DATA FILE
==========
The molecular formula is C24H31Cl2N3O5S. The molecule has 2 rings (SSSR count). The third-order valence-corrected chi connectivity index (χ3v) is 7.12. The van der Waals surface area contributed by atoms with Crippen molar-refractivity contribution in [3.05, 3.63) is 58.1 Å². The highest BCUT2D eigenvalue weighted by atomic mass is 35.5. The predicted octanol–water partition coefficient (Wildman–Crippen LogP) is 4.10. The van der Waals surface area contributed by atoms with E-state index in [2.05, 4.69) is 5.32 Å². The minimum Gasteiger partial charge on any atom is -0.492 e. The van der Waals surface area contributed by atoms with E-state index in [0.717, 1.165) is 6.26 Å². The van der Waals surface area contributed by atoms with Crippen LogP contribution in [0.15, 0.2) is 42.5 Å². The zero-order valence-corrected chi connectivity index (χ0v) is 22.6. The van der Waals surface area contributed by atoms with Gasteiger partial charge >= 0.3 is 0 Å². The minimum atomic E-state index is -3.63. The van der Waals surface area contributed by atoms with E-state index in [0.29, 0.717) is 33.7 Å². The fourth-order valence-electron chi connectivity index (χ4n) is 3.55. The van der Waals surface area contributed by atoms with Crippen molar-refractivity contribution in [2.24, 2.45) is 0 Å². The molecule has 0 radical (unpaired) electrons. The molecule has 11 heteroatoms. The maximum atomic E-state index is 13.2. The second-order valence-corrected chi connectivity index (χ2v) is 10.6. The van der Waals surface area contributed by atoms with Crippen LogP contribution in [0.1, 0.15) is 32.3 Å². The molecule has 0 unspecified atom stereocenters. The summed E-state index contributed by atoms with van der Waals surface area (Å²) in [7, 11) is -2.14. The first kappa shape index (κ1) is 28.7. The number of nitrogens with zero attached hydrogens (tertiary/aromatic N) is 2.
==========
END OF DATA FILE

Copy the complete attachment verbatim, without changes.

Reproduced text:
The molecular formula is C24H31Cl2N3O5S. The molecule has 2 rings (SSSR count). The third-order valence-corrected chi connectivity index (χ3v) is 7.12. The van der Waals surface area contributed by atoms with Crippen molar-refractivity contribution in [3.05, 3.63) is 58.1 Å². The highest BCUT2D eigenvalue weighted by atomic mass is 35.5. The predicted octanol–water partition coefficient (Wildman–Crippen LogP) is 4.10. The van der Waals surface area contributed by atoms with E-state index in [2.05, 4.69) is 5.32 Å². The minimum Gasteiger partial charge on any atom is -0.492 e. The van der Waals surface area contributed by atoms with E-state index in [0.717, 1.165) is 6.26 Å². The van der Waals surface area contributed by atoms with Crippen LogP contribution in [0.15, 0.2) is 42.5 Å². The zero-order valence-corrected chi connectivity index (χ0v) is 22.6. The van der Waals surface area contributed by atoms with Gasteiger partial charge >= 0.3 is 0 Å². The minimum atomic E-state index is -3.63. The van der Waals surface area contributed by atoms with E-state index in [0.29, 0.717) is 33.7 Å². The fourth-order valence-electron chi connectivity index (χ4n) is 3.55. The van der Waals surface area contributed by atoms with Crippen molar-refractivity contribution in [2.24, 2.45) is 0 Å². The molecule has 0 radical (unpaired) electrons. The molecule has 11 heteroatoms. The maximum atomic E-state index is 13.2. The second-order valence-corrected chi connectivity index (χ2v) is 10.6. The van der Waals surface area contributed by atoms with Crippen LogP contribution in [0.1, 0.15) is 32.3 Å². The molecule has 0 unspecified atom stereocenters. The summed E-state index contributed by atoms with van der Waals surface area (Å²) in [7, 11) is -2.14. The first kappa shape index (κ1) is 28.7. The number of nitrogens with zero attached hydrogens (tertiary/aromatic N) is 2.